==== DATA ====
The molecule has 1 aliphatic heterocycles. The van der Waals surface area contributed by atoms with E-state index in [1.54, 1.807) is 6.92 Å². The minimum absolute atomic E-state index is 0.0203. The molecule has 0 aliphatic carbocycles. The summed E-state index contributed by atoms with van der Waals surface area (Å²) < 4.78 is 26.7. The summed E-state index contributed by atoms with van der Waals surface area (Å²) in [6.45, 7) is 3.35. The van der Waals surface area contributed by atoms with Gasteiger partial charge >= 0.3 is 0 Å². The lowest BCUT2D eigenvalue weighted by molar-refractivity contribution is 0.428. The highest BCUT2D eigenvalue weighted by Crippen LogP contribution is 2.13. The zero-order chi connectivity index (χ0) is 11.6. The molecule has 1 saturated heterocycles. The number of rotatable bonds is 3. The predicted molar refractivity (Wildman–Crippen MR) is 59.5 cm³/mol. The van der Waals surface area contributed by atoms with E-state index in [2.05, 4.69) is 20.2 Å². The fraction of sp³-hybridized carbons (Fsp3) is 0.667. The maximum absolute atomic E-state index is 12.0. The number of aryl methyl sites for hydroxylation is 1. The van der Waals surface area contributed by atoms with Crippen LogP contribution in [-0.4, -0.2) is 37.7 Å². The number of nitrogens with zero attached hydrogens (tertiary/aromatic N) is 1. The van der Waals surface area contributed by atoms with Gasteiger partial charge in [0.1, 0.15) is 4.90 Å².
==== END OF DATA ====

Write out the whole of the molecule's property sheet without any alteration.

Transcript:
The molecule has 1 aliphatic heterocycles. The van der Waals surface area contributed by atoms with E-state index in [1.54, 1.807) is 6.92 Å². The minimum absolute atomic E-state index is 0.0203. The molecule has 0 aliphatic carbocycles. The summed E-state index contributed by atoms with van der Waals surface area (Å²) < 4.78 is 26.7. The summed E-state index contributed by atoms with van der Waals surface area (Å²) in [6.45, 7) is 3.35. The van der Waals surface area contributed by atoms with Gasteiger partial charge >= 0.3 is 0 Å². The lowest BCUT2D eigenvalue weighted by molar-refractivity contribution is 0.428. The highest BCUT2D eigenvalue weighted by Crippen LogP contribution is 2.13. The zero-order chi connectivity index (χ0) is 11.6. The molecule has 1 saturated heterocycles. The number of rotatable bonds is 3. The predicted molar refractivity (Wildman–Crippen MR) is 59.5 cm³/mol. The van der Waals surface area contributed by atoms with E-state index in [2.05, 4.69) is 20.2 Å². The fraction of sp³-hybridized carbons (Fsp3) is 0.667. The maximum absolute atomic E-state index is 12.0. The number of aryl methyl sites for hydroxylation is 1. The van der Waals surface area contributed by atoms with Crippen LogP contribution in [-0.4, -0.2) is 37.7 Å². The number of nitrogens with zero attached hydrogens (tertiary/aromatic N) is 1. The van der Waals surface area contributed by atoms with Gasteiger partial charge in [0.1, 0.15) is 4.90 Å².